Lawmaker's measure allows Seneca Nation to pay local share directly
Assemblyman John Ceretto, R-I-Lewiston, announced Wednesday that he is sponsoring Assembly bill 9284 (A.9284/ S.00866B-Giglio/Young), legislation which would authorize municipal governments hosting tribal casinos to receive payments directly from these Native American groups, which would break a long-held impasse between the Seneca Nation and New York state.
Under the current law, casinos make payments to New York, which then distributes this funding to local municipalities and school districts. In the last three years, however, New York and the Seneca Nation of Indians have been engaged in a dispute over the terms of their gaming compact, which has deprived Niagara Falls of roughly $60 million in revenue over the three-year span.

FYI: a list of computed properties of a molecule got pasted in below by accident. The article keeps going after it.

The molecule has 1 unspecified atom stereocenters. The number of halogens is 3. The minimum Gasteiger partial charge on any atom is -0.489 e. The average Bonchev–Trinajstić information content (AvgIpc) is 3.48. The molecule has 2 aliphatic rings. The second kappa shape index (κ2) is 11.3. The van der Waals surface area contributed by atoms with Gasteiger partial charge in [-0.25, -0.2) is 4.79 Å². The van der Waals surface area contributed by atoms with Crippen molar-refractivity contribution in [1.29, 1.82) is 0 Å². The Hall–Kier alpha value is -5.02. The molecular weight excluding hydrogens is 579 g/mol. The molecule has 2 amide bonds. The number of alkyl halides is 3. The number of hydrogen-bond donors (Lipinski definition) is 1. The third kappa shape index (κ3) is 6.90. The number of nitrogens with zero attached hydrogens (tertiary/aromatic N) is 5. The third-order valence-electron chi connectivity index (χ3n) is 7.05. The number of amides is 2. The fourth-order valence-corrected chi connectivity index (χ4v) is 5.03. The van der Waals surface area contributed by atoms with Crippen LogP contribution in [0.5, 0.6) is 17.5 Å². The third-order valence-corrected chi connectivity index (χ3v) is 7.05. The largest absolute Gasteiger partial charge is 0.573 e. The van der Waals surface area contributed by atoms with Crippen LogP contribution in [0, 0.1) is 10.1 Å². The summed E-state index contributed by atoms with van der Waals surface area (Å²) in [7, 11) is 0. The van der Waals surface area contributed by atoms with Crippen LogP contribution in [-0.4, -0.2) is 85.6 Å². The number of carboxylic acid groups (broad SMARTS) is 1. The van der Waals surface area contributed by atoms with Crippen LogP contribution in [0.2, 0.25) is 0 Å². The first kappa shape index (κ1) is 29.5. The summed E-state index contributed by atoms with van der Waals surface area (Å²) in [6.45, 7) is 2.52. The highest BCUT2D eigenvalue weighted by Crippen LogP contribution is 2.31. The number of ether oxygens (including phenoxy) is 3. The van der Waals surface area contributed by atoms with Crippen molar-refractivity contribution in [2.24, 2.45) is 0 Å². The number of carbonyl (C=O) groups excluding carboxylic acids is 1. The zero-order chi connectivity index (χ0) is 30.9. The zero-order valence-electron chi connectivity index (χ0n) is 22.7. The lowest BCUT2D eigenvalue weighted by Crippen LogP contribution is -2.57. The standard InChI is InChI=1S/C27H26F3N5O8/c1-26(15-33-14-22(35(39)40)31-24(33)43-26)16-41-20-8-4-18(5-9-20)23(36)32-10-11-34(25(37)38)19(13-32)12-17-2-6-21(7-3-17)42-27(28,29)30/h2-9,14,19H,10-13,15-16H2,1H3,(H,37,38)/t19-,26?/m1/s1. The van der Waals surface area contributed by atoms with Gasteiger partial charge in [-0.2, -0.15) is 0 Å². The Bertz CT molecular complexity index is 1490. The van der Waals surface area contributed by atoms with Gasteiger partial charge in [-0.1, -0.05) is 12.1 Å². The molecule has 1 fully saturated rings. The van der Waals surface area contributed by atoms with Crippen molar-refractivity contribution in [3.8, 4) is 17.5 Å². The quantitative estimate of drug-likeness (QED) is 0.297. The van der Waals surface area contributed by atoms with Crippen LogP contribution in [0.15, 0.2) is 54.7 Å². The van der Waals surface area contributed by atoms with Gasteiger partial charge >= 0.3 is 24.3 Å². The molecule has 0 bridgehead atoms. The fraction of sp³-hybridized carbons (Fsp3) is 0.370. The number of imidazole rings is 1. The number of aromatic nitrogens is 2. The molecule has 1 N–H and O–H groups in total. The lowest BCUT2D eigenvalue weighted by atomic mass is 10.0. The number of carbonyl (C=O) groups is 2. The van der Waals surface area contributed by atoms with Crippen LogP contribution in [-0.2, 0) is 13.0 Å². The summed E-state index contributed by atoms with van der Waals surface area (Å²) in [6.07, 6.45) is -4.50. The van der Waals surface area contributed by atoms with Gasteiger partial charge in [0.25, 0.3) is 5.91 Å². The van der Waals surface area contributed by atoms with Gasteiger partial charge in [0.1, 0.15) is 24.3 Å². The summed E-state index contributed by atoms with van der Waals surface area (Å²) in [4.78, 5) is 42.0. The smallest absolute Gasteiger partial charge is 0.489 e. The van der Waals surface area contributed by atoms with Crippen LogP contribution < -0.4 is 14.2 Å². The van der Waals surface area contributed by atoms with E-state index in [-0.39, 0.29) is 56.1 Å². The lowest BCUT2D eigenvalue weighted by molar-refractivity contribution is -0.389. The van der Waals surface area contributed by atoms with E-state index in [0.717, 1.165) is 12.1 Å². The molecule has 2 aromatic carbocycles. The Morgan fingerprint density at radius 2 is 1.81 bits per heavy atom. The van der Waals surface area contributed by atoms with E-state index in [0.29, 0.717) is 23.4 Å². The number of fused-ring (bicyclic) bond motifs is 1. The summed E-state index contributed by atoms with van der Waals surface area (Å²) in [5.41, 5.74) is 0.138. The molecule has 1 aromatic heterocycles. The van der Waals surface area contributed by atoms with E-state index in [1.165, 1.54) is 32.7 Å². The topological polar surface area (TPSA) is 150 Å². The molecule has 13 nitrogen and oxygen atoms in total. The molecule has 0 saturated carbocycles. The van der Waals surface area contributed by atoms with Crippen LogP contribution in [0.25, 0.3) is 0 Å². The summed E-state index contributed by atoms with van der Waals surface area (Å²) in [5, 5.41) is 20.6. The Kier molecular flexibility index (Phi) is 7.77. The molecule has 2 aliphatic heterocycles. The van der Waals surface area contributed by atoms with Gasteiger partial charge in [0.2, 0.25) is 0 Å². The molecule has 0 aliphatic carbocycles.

"My bill will ensure that the City of Niagara Falls and other municipalities receive important funding needed to make improvements to local infrastructure, invest in police and other emergency personnel, and make important enhancements necessary to attract tourist dollars. Niagara Falls taxpayers should not be put on the hook because of a state dispute," Ceretto said.
He is sponsoring A.9284 after meeting with an ad hoc committee set up by the Niagara Falls City Council. Ceretto pledged to work in close partnership with the committee, and his office is slated to participate in an April 25 meeting with Seneca Nation President Robert Odawi Porter.
"I will continue to work with the City of Niagara Falls, the state of New York and the Seneca Nation of Indians to find a solution that will be of mutual benefit to all the stakeholders involved," Ceretto said. "We must work together. A resolution that restores this important funding while laying a roadmap for future prosperity can help Niagara Falls, the state and the people of the Seneca Nation."